What is a midrange phone, anyway?
Despite how prevalent the term is, there is no widely accepted definition for "midrange" beyond "something that isn't a flagship or a budget pick." That's a pretty broad field to work with, so for our purposes we’re going to say a midrange smartphone is any device with a full retail price between $250 and $500. If you're looking to spend less than the bottom end of that range, you can expect to see some notable compromises in performance and feature sets.
What should I consider when buying a midrange smartphone?
There are a lot of factors to bear in mind when you start shopping for a phone, and it can be easy to get overwhelmed. Our advice: Don’t sweat it so much! The first thing to sort out is your carrier: AT&T and T-Mobile offer the most flexibility in that you can use phones they sell directly or most unlocked phones with near-full compatibility. Verizon, meanwhile, only supports some unlocked smartphones, so you’re generally safer buying a phone straight from it. (Note: Verizon is Engadget’s parent company, but it has no control over what we write or how we write it.) To help keep things simple, all the devices we recommend below are compatible with all the major US wireless providers.
Next, we recommend taking some time to sort out where you stand on the Three Ps.
This is an easy one: Do you prefer Android or iOS? Because Android is freely available to any phone maker willing to play by Google’s rules, there’s no shortage of great choices. If you’re an iOS fan, meanwhile, there’s only one device that falls into the midrange category. (Thankfully, it’s pretty great.) If you haven’t made up your mind yet, well, that’s alright too. Both platforms have their strengths and quirks, but they’re both easy to get acquainted with.
What do you absolutely need your smartphone to have? A long-lasting battery? A big screen for binging videos in bed? Cameras that can snap photos worthy of a gallery wall? Ideally, the midrange smartphone for you will be solid in all of these departments, but make note of which of those factors are especially important to you.
Even though we’ve narrowed the options down to devices that cost between $250 and $500, there’s still a lot of wiggle room in that range. What’s the most you’d feel comfortable spending on your smartphone? Midrange phones tend to use slightly older or more-modest components compared to the flashy, expensive devices people often slobber over, so it’s worth buying a device toward the top end of what you can afford. That way, you’re left with a phone that should last you awhile.
It’s also worth noting that if you buy a smartphone from a wireless carrier, you have the option of paying for it in installments. This guide will mostly look at full retail price, but once you find something you like, there’s a decent chance you’ll be able to pay for it over time.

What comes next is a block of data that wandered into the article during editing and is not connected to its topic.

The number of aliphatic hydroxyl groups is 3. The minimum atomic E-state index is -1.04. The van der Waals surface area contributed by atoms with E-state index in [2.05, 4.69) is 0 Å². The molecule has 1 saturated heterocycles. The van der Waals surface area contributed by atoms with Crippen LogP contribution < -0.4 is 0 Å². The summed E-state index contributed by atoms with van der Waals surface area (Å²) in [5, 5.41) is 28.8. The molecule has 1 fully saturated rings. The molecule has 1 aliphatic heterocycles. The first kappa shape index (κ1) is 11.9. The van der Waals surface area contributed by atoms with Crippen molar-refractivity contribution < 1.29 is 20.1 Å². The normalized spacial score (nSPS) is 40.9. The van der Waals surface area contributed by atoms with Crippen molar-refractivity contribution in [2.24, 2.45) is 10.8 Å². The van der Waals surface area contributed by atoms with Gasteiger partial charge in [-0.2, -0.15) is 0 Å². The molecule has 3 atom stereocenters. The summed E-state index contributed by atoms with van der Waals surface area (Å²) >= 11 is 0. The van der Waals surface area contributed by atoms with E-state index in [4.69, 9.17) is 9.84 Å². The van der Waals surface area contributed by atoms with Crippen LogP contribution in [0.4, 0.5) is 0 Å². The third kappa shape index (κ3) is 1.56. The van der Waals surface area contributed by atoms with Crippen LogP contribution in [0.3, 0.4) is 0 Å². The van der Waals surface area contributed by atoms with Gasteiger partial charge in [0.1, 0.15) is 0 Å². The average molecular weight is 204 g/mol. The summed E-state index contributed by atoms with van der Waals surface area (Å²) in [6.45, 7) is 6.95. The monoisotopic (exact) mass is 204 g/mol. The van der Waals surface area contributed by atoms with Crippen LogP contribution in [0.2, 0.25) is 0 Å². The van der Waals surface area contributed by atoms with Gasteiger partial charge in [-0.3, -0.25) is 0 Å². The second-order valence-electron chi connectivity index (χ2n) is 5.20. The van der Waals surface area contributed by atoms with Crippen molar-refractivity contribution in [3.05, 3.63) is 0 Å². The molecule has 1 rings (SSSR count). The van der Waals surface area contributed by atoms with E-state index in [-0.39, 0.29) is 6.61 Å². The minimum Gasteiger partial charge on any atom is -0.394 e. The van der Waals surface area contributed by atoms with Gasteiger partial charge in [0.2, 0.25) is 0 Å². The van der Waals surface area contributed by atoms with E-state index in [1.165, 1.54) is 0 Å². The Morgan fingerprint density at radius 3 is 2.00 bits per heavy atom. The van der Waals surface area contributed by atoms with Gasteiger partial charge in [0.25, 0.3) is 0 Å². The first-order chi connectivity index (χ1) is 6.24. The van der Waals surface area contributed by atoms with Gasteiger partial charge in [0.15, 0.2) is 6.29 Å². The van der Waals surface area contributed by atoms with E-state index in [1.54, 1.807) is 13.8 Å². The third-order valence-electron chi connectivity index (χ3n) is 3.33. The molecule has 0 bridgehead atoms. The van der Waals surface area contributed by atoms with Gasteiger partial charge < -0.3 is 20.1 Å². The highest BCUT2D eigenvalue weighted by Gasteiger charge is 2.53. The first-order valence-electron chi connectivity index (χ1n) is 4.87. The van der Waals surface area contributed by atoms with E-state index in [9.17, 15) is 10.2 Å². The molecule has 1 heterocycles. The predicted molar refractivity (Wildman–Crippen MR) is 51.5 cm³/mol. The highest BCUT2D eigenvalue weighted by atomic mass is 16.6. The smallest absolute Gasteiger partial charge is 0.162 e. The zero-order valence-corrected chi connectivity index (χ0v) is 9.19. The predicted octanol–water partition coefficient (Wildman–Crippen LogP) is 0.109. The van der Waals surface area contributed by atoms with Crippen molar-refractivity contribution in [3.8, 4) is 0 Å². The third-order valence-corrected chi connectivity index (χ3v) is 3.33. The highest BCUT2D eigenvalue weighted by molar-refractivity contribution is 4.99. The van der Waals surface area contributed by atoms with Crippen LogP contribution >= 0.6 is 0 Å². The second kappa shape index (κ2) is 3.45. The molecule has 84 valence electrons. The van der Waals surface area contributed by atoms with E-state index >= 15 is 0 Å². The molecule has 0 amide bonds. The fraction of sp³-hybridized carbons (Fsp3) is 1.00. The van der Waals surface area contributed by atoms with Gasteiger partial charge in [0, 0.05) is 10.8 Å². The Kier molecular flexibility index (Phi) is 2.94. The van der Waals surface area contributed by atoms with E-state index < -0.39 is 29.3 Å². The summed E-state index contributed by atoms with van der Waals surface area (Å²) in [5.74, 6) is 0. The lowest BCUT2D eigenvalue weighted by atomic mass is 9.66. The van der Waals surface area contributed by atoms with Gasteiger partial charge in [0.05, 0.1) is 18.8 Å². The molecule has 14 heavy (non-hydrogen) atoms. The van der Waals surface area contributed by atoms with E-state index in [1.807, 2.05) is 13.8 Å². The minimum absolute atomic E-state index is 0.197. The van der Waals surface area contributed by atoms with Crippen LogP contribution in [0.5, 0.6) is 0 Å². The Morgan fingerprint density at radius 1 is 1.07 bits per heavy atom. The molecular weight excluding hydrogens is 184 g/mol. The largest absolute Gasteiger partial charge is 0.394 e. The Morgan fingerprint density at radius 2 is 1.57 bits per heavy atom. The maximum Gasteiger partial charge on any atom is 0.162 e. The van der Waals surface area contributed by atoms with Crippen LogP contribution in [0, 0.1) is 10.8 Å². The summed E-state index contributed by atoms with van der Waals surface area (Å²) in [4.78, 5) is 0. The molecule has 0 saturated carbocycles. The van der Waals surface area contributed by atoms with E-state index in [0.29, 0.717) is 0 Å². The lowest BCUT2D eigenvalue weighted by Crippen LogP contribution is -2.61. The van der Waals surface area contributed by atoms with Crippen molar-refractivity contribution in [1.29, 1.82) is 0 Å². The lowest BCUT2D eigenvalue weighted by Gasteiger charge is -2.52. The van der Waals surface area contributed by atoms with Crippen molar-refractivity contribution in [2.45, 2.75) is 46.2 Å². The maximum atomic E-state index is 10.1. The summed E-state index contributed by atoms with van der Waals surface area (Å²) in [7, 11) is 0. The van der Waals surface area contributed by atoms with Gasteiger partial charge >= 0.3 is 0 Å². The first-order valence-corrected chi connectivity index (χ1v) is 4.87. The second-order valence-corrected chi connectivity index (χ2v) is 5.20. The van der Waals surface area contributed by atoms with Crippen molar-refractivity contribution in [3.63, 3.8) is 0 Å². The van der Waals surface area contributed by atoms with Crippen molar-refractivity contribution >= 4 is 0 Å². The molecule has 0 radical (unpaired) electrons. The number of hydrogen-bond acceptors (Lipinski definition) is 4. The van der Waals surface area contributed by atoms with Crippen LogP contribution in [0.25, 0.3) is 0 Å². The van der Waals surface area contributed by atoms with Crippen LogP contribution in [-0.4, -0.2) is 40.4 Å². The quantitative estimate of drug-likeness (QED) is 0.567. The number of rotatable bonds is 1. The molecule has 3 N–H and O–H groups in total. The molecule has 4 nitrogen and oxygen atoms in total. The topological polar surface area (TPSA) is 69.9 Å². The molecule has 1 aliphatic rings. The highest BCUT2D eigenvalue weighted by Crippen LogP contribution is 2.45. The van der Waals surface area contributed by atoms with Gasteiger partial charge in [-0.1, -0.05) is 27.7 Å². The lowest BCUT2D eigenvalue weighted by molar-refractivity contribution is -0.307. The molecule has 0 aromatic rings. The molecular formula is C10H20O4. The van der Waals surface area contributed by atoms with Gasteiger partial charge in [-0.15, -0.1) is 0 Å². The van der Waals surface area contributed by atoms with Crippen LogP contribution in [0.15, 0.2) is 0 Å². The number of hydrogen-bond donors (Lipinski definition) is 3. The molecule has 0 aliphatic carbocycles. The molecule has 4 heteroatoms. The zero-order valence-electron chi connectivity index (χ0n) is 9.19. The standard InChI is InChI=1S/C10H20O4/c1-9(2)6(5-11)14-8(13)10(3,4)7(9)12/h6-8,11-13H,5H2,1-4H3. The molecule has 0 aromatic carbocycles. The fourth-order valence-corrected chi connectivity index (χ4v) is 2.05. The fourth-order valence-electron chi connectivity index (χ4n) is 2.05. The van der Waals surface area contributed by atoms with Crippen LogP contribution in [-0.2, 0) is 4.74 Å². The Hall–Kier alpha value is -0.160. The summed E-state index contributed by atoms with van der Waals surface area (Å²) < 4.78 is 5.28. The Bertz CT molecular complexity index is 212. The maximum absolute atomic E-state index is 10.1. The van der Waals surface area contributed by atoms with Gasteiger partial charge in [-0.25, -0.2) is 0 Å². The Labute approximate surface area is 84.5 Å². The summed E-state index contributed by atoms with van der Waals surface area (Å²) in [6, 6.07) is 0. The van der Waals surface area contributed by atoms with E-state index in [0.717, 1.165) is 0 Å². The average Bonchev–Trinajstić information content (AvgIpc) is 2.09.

That’s pretty much it! There might be other factors to consider like release timing, since that often means big price cuts on previously expensive devices. Feel free to let us worry about that though: We track price changes and new discounts on our Deals page, and we’ll continue to update this guide as new smartphones are released.
What won’t I get from a midrange smartphone?
The line between midrange phones and their upmarket cousins is blurring in interesting ways. However, there are a few things you generally won't get in a sub-$500 device. Water and dust resistance are good examples: Many premium phones tout an IP68 rating, which means they're sealed against dust, dirt and sand, and they can sit under a meter of water for up to 30 minutes. When it comes to midrange phones, though, the best you're likely to see is the occasional water-repellent coating: Those can help phones survive the occasional splash or spill, but that's it.
Ultra-fast 5G network support is off the table for midrange phones too, for now. That's bound to change as 2020 presses on, thanks to new, less expensive 5G-compatible chipsets from companies like Qualcomm, Samsung and MediaTek. At the moment though, you're not missing out on much.
A few more notes
You can certainly find great deals on pre-owned devices on resale platforms like Swappa and BackMarket, and I have personally had good experiences with both services. Still, buying pre-owned or refurbished isn’t for everyone, so this guide will focus on devices you can buy brand new in box right now. This guide is also mainly meant for our US readers, so some popular foreign brands you might have heard of — Oppo, Realme, Xiaomi and more — don’t get much of a spotlight here. Don’t get us wrong: We’re fans of these companies and the devices they make, but differences in supported network bands, warranties and more mean those phones don’t always make sense for US-based shoppers.
Now onto our picks.